It was around 9 pm in the evening of May 15, when Arpit Singh, 25, a now former employee of leading education tech startup Byju’s, received a message from the management informing him that the company’s human resources (HR) department would be meeting him the next day.
Singh, an employee of Byju’s Delhi office as a retention manager and mentor (customer support Salesforce) slept well that night, little knowing that the meeting would change the trajectory of his life. In the meeting from 10 am to 12 pm at Byju’s Delhi office, Singh was informed that “the company isn’t doing well and has to part ways.”
It took Singh at least 15 days to come to terms with the loss of employment at the company where he had worked for 14 months. “I was in total disbelief when I learned that I had to part ways with the company. I worked for nearly 13-16 hours a day. I was confident that I would not be laid off because of my performance,” said Singh, who is applying for other jobs and also preparing for the Union Public Service Commission (UPSC) civil services examinations.
“I served my notice period from May 16 until June 22. In the meantime, I completely zoned out from normal life. I did not disclose my termination to my parents, because my father has health issues and this news would have further affected his health,” Singh said.
As mass layoffs unfold at the company which had positioned itself as a leading edtech startup, former employees like Singh are sharing their experiences in public. Singh also shared his travails on LinkedIn, writing that he lost the job despite giving it his all.
The former Byju’s employee from Kanpur, Uttar Pradesh, belongs to a family which is no stranger to the education sector. Singh’s father is a retired teacher while his 18-year old brother is a tutor. Singh himself taught for five years at government, private schools and coaching centres, before moving to Byju’s for the higher salary and on the back of his teaching experience.
Now, Singh is left with meagre savings and has shifted out from his rented accommodation to a friend’s place in Delhi because of financial uncertainty. While working for Byju’s, Singh brought in a major share of the family’s income since his brother earned very little through tutoring. Each month, Singh would send home Rs 20,000 for household expenses. Following the layoffs, Singh managed to send only Rs 15,000 in June.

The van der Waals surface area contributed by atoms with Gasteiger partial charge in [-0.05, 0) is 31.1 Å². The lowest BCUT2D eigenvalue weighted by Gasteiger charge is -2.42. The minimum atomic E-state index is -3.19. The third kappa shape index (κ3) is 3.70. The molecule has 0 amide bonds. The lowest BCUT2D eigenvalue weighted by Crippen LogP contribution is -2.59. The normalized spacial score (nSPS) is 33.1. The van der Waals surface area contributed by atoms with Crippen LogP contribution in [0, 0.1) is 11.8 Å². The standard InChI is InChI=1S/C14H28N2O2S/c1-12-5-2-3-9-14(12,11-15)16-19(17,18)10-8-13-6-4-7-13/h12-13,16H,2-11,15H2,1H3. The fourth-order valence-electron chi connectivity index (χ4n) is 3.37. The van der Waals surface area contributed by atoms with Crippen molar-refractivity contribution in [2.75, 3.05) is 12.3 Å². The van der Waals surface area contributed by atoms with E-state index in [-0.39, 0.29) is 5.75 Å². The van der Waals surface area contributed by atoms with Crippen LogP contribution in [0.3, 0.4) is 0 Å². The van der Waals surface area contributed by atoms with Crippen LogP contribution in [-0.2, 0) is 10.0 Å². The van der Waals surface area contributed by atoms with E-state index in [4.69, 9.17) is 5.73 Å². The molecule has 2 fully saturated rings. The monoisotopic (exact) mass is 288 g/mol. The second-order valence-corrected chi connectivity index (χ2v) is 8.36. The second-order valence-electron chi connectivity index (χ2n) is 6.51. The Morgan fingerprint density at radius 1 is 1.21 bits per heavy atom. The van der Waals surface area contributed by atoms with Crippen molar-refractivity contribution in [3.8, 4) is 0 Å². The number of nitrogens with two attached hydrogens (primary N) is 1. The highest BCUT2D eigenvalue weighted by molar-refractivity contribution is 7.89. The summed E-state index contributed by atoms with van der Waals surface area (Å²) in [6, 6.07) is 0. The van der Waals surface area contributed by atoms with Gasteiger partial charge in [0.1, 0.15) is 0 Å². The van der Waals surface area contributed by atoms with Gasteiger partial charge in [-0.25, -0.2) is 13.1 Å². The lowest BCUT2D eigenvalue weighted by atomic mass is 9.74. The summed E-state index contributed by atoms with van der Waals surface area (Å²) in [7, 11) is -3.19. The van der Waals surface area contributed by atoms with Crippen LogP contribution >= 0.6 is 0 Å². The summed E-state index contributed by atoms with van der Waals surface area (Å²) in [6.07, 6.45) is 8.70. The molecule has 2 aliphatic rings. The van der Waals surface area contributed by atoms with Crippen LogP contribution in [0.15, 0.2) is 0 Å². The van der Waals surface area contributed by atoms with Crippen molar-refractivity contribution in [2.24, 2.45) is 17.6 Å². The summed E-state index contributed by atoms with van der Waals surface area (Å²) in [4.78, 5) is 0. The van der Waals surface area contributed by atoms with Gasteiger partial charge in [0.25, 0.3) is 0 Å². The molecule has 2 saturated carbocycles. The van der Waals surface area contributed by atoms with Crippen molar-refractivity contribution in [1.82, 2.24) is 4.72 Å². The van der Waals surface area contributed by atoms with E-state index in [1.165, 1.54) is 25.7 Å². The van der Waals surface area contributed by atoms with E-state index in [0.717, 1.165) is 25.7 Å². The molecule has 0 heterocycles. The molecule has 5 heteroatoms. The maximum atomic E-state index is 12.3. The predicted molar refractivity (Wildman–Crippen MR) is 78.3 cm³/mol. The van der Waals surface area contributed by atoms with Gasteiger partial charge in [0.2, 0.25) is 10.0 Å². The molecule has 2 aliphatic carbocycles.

As his finances become strained, Singh is desperately seeking work on social media networks like LinkedIn and Instagram. He has appeared for at least 30 interviews for technical and managerial positions in different companies working in education and other sectors but hasn’t found appropriate employment as yet.
“I have applied to more than 1,000 jobs since June and attended around 30 interviews. However, nothing has clicked yet since the salary did not meet my expectations,” Singh said.
Interestingly, Singh is a UPSC aspirant and appeared for the UPSC exams last year which he could not crack. “While I am seeking a new job, I am also passionate about securing a government job and taking another attempt at the UPSC examinations,” Singh said.
In the most recent wave of layoffs, in early July, about 1000 employees have reportedly lost their jobs. This is believed to be the fifth round of layoffs by Byju’s with the first round beginning in September last year. While the company has not released official figures, at least 1,000-2,000 people are said to have been laid off in each round of layoffs, across departments in brand, marketing, business, product and tech.